Augusta Kortrecht, whose story, “The Little Fat Skeleton," appeared in Lippin

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cott's for April, is a Southerner, now living in the East. Miss Kortrecht finished her education with two years in a Pension in Heidelberg, Germany. At the age of eighteen, having long been troubled with the desire to “express” herself, and little dismayed by the thought that there was in reality nothing to express, she wrote two stories, one of which she sold for $2.50, after a vast expenditure of tears, and stamps, and prayers. The other was returned with the editorial complaint that its “ Emersonian, psychological tone was beyond the powers of the readers” of the magazine to which she had offered it. As the youthful author had never read a word of Emerson in her life, this so depressed and frightened her that she gave up all thought of prose, and for several years devoted herself to rhymes for her small nieces and nephews to recite at school. These verses found their way into print, however, appearing from time to time in the Century“ Lighter Vein," Good Housekeeping, the Youth's Companion, the Woman's Home Companion, Life, and other magazines. Little by little her courage returned, and she was just about to take up her prose pen once more when a severe illness made all work impossible. Through the long months that she was idle, she amused herself with the fancied doings - angelic and devilish by turns — of a trio of children ; and as soon as she was able she began to put them down on paper. The first of these stories to be printed was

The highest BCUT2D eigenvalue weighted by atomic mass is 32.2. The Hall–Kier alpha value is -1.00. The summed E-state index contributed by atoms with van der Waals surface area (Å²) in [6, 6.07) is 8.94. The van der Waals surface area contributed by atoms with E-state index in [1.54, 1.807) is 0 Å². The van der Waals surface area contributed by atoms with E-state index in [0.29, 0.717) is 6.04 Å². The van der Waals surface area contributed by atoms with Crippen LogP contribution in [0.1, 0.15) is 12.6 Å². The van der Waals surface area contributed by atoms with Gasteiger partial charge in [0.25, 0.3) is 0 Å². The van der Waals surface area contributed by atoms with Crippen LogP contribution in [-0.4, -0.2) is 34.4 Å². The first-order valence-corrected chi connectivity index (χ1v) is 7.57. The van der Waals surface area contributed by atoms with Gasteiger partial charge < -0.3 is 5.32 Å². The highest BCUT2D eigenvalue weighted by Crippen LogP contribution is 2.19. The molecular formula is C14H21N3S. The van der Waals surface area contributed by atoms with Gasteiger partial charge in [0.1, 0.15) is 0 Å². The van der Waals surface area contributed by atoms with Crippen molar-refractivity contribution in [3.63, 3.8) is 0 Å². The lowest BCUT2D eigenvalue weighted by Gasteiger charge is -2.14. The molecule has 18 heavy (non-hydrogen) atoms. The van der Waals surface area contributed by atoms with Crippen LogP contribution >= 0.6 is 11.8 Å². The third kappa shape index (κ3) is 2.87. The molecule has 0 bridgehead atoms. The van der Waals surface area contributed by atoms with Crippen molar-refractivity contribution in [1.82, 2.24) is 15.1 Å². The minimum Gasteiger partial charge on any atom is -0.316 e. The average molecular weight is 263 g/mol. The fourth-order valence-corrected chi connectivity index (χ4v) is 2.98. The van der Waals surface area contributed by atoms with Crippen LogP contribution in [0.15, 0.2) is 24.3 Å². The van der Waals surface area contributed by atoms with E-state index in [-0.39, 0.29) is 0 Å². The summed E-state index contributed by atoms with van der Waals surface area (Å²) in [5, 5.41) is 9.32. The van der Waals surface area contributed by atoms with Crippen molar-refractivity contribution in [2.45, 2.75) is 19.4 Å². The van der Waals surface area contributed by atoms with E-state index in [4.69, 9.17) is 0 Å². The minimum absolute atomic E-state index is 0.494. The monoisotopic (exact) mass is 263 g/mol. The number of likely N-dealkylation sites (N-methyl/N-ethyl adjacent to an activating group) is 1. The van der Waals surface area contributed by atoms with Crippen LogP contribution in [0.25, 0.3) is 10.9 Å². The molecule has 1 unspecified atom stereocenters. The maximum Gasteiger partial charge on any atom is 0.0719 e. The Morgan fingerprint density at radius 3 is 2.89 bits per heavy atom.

Charley f'om-the-Orphum-House," in McClure's for December, 1907. Lippincott's for December, 1908, published "Big-I and Little-You," and there are others to follow. Good Housekeeping for February has negro sketch, “The Widow Mary," which Miss Kortrecht has been asked to allow to be used for monologue recitations.

Frances R. Sterrett, whose story, “ The Captain's Luck," appeared in Short Stories for April, has been for some time editor of the woman's department of the Minneapolis Evening Journal, and has the advantage of practical newspaper training. She has always lived in Minnesota, and her first story was published some years ago in a Minnesota magazine, now dead, and dealt with the early history of her state. Since then she has done much writing, occasionally using her own name, but more frequently employing various pseudonyms — a method which she recognizes to be impractical and unbusinesslike, to say the least. She has had stories and articles accepted by Scribner's, the Century, the Youth's Companion, the Ladies' Home Journal, the New England Magazine, the Delineator, the Red Book, Harper's Bazar, the Associated Sunday Magazines, and other periodicals, as well as by syndicates. Not long ago she spent a summer in Alaska, going down the Yukon from Dawson to Nome, and then across Behring Strait to Arctic Siberia, and “The Captain's Luck" is but one of the tales that she brought back to write. This summer she expects to go to Europe.



Allen. - The late Grant Allen used several pen-names in offering to editors the diverse productions of a versatile if not remarkable mind. Mr. Courtney tells us that soon after the accession of James Payn to the editorial chair of the Cornhill, the same post brought to Grant Allen two letters. “One, addressed by Payn to him in his real name, was to inform him with regret that his scientific articles would not suit the new character of the magazine. The other, sent to 'J. Arbuthnot Wilson,' was to invite contributions from that gentleman as the author of a tale called "VIr. Chung.'” New York Tribune.

Laurence North, whose novel, “Syrinx,” was published in the Smart Set for April, is a member of one of the most exclusive and cultivated literary circles in England. He is a young newspaper man of London, and in the “Syrinx" he has drawn upon many